Classroom Clean-Up Strategies That Work!

Classroom Cleanup Strategies

Cleaning your classroom doesn’t have to be just another chore! Introducing clean up songs for the classroom to your students is a wonderful way to get students involved in keeping the classroom tidy. It’s also a great way to transition from one activity to another, saving you a classroom clean up later on. Sharing a clean-up song with your little learners is a fun and simple way to encourage their participation in making the classroom a clean and comfortable environment for everyone. Songs and classroom clean up games also allow students to take pride in their classroom while building their self-confidence when they learn about responsibility first hand.

Transition Time is a great teacher resource full of transition activities for preschoolers. Here are a few clean-up songs and games you can use the next time you have a messy classroom!

 

Tidy-Up

When?

Sing this tune to the children when it’s time to clean up.

Why?

Children respond more readily to a pleasant song than to demanding statements.

What?

No materials are needed.

How?

While putting away toys, begin singing this song to the tune of “Jingle Bells.”

Tidy-up, tidy-up, put the toys away.

Tidy-up, tidy-up, we’re finished for today.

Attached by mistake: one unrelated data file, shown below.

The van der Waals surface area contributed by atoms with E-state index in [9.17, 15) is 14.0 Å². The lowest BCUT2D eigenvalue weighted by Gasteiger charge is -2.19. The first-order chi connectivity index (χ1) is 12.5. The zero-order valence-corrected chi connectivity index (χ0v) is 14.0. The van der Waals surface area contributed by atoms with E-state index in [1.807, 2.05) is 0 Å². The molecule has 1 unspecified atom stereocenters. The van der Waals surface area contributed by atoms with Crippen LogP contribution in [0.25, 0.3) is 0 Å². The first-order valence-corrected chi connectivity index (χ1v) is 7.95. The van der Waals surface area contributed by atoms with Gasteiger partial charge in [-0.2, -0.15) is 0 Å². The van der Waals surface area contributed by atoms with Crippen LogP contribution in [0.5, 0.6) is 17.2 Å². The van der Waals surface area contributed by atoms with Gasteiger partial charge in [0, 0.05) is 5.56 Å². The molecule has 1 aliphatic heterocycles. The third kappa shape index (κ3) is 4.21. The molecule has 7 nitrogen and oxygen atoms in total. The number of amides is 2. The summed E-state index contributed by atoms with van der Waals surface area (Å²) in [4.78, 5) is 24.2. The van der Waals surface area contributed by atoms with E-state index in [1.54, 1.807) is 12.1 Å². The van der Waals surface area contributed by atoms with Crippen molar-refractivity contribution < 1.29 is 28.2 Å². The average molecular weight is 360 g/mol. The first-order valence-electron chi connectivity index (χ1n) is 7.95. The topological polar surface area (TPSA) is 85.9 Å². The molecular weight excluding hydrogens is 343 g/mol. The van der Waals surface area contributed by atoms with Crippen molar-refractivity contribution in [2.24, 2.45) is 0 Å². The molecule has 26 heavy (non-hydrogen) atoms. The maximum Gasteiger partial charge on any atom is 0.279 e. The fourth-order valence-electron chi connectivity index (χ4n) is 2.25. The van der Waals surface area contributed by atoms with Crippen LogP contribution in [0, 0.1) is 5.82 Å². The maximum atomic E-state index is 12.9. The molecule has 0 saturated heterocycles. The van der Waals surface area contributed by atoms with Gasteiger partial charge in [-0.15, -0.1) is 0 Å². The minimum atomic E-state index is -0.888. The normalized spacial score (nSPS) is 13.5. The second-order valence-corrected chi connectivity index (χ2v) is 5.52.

Oh, tidy-up, tidy-up, put the toys away.

For we’ll get them out again

The next time that we play.

 

Timer

When?

A timer helps children bring closure to their activities and encourages them to participate in clean-up time.

Why?

Time has little meaning for children, but a five minute warning helps them feel more prepared and responsible.

What?

Timer

How?

·      Set the timer for five minutes.

·      Remind children that when the timer goes off it will be time to finish playing and clean up.

·      When the timer goes off, sing one of the clean-up songs.

·      Start cleaning up, and the children will, too.

 

Puppet Pals and Inspectors

When?

Check to see if everything is in its place with a puppet pal or inspector.

Why?

Children enjoy taking responsibility for making sure the room is cleaned properly. In addition, giving children responsibility empowers them and makes the classroom less authoritarian.

What?

Hand puppets or stuffed animal

How?

·      When children are just about through cleaning up, put the puppet on your hand and let the puppet go around the room and inspect various centers.

·      Talk in the voice of the puppet, or let the puppet pretend to whisper in your ear and repeat what it says to the class.

·      Give positive comments such as “Puppet pal likes the way all the puzzles have been put together,” or a reminder like “Puppet pal sees some blocks we need to put on the shelf.”

·      After modeling what to do with the puppet, let the children take turns using it to inspect the room and give feedback to other children.

 

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